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From Judaism to atheism to Christ

Q&A | Crime writer Andrew Klavan takes a turn at writing for young adults—but without the puppies

Issue: "Tiananmen massacre," June 6, 2009

Andrew Klavan, 54, is a terrific writer of adult thrillers ("Too nice for vice," Feb. 10, 2007) who publicly declared his Christian beliefs several years ago. His latest novel, and his first aimed at "young adults" (grades 8–11) is The Last Thing I Remember (Thomas Nelson, 2009). Here are excerpts from our discussion.

You grew up Jewish, with a Bar Mitzvah at 13? I was given Jewish training but at the same time was very explicitly and implicitly instructed not to take any of it seriously. My mother was and is to this day a complete atheist, and my father hedged his bets a little bit but didn't know what he thought. I was being inculcated in something that I was told was essentially nonsense. The result was that I felt completely inauthentic. 

Inauthentic—and then you headed off to University of California, Berkeley, 3,000 miles away. If the country had continued another 3,000 miles, I would be there. If I could have spoken Japanese I would be there. Yes, I was trying very hard to get away from home and get away from that life that I had grown up in. 

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What was your experience in college? I wasted my college years. I drank as much as I possibly could and chased as many women as I could get close to (which wasn't very many). Because I could write well I was able to fake my way through classes. I barely read any of the books. In fact I once wrote an essay on William Blake, his "Visions of the Daughters of Albion" which is one of my favorite poems, but at the time I didn't know whether it was a poem or an engraving. I got an A- on it. But all the while, for reasons I didn't know at the time, I bought the books. When I got out of school and it came to me that I had thrown away this precious thing, my education, I read every one of them and gave myself an education. 

You met your wife there. At one point I was walking back to my car and I saw a beautiful hitchhiker. I went running to get my car. I had to go around a one-way grid and almost killed an old woman while cutting up the sidewalk trying to get to this hitchhiker. She was so beautiful I figured someone was going to pick her up right away. Then I pulled up and casually said, "Are you going my way?" I abducted her and haven't let her go for 30 years.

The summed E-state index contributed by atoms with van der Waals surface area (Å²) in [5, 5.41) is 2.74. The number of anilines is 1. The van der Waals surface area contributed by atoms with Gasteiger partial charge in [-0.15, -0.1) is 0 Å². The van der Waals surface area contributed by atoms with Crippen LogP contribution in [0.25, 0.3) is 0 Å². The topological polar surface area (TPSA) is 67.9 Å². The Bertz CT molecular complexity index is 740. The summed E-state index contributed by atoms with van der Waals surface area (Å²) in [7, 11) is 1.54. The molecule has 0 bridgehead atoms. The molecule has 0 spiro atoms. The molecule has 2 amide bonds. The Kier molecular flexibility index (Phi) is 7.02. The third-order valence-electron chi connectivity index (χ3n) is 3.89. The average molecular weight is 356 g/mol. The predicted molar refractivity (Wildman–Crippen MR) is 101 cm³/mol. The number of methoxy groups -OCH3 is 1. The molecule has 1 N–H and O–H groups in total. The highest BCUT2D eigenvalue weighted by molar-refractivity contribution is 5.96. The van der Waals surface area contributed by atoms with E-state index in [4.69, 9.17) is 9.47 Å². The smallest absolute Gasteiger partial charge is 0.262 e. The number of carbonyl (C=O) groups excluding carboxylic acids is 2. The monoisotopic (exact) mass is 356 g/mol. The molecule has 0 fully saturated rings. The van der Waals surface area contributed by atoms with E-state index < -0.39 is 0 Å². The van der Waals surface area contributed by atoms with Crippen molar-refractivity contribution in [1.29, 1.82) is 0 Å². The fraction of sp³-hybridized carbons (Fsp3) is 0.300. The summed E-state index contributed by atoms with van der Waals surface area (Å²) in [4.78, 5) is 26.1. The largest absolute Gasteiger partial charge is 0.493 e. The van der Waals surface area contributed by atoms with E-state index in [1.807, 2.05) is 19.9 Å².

Then you became a newspaper reporter. Yes. I loved being a reporter. The office leaked when it rained. We all smoked cigarettes and typed on these IBM Selectrics. 

Then a script reader? That was an act of desperation. While I was a reporter I published my first novel and I thought, I'm in. I've done it. So I quit my job as a reporter. The novel disappeared without a trace and I couldn't get into print again for five years. We were eating spaghetti every night. We had cardboard boxes because we couldn't afford shelves. It was just awful. 

What kept you going? I tell people who want to be writers, "Don't do it unless you have to." I love my work. I wake up Monday morning and I am thrilled to get back to work. I am compelled. It seems to be my calling. If it weren't, it would be so much easier. 

Did you develop a writing discipline? I wrote my first novel when I was 14. I was a big fan of Raymond Chandler, Hemingway, all those guys. I had read a wonderful book of Chandler's letters. In it he said something like you should spend four hours every day doing nothing else but writing. I took that very seriously. That became my discipline. 

I'll ask one of the dumb questions that people ask writers: Where do you get your ideas? I was a crime reporter so I saw a lot of interesting criminal stories. I still use them as inspiration. I've seen a lot of things since then and I use that, too. I once walked out of my apartment in college and sat on a Greyhound bus and went to Mardi Gras. I wanted broad experience. Over time thought has become a lot more important to me. 

Did a particular character or plot idea start you off on your early novels? All my skill and all my desire was always in crime and mystery. My daughter was still little and I would check on her. I remember walking across the room and thinking, What if I looked in there and she was gone? That was the kind of idea that I could work with forever. And I always reached a point with all my stories where I felt, What does this mean? 


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